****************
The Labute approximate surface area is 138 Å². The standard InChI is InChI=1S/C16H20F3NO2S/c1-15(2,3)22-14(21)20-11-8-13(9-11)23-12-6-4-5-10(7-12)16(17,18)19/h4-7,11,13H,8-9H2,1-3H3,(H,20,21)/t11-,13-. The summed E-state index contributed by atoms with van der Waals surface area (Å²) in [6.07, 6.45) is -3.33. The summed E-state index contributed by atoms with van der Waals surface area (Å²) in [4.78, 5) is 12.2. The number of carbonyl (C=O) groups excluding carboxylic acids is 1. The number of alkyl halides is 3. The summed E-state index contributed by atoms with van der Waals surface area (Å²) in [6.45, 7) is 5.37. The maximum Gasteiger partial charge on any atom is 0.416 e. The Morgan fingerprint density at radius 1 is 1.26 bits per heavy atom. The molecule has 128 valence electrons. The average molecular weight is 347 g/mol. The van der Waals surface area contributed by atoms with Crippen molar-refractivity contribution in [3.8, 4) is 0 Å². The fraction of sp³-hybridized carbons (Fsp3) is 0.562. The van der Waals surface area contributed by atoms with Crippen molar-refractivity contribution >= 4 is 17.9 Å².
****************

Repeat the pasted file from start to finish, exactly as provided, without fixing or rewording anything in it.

The Labute approximate surface area is 138 Å². The standard InChI is InChI=1S/C16H20F3NO2S/c1-15(2,3)22-14(21)20-11-8-13(9-11)23-12-6-4-5-10(7-12)16(17,18)19/h4-7,11,13H,8-9H2,1-3H3,(H,20,21)/t11-,13-. The summed E-state index contributed by atoms with van der Waals surface area (Å²) in [6.07, 6.45) is -3.33. The summed E-state index contributed by atoms with van der Waals surface area (Å²) in [4.78, 5) is 12.2. The number of carbonyl (C=O) groups excluding carboxylic acids is 1. The number of alkyl halides is 3. The summed E-state index contributed by atoms with van der Waals surface area (Å²) in [6.45, 7) is 5.37. The maximum Gasteiger partial charge on any atom is 0.416 e. The Morgan fingerprint density at radius 1 is 1.26 bits per heavy atom. The molecule has 128 valence electrons. The average molecular weight is 347 g/mol. The van der Waals surface area contributed by atoms with Crippen molar-refractivity contribution in [3.8, 4) is 0 Å². The fraction of sp³-hybridized carbons (Fsp3) is 0.562. The van der Waals surface area contributed by atoms with Crippen molar-refractivity contribution >= 4 is 17.9 Å².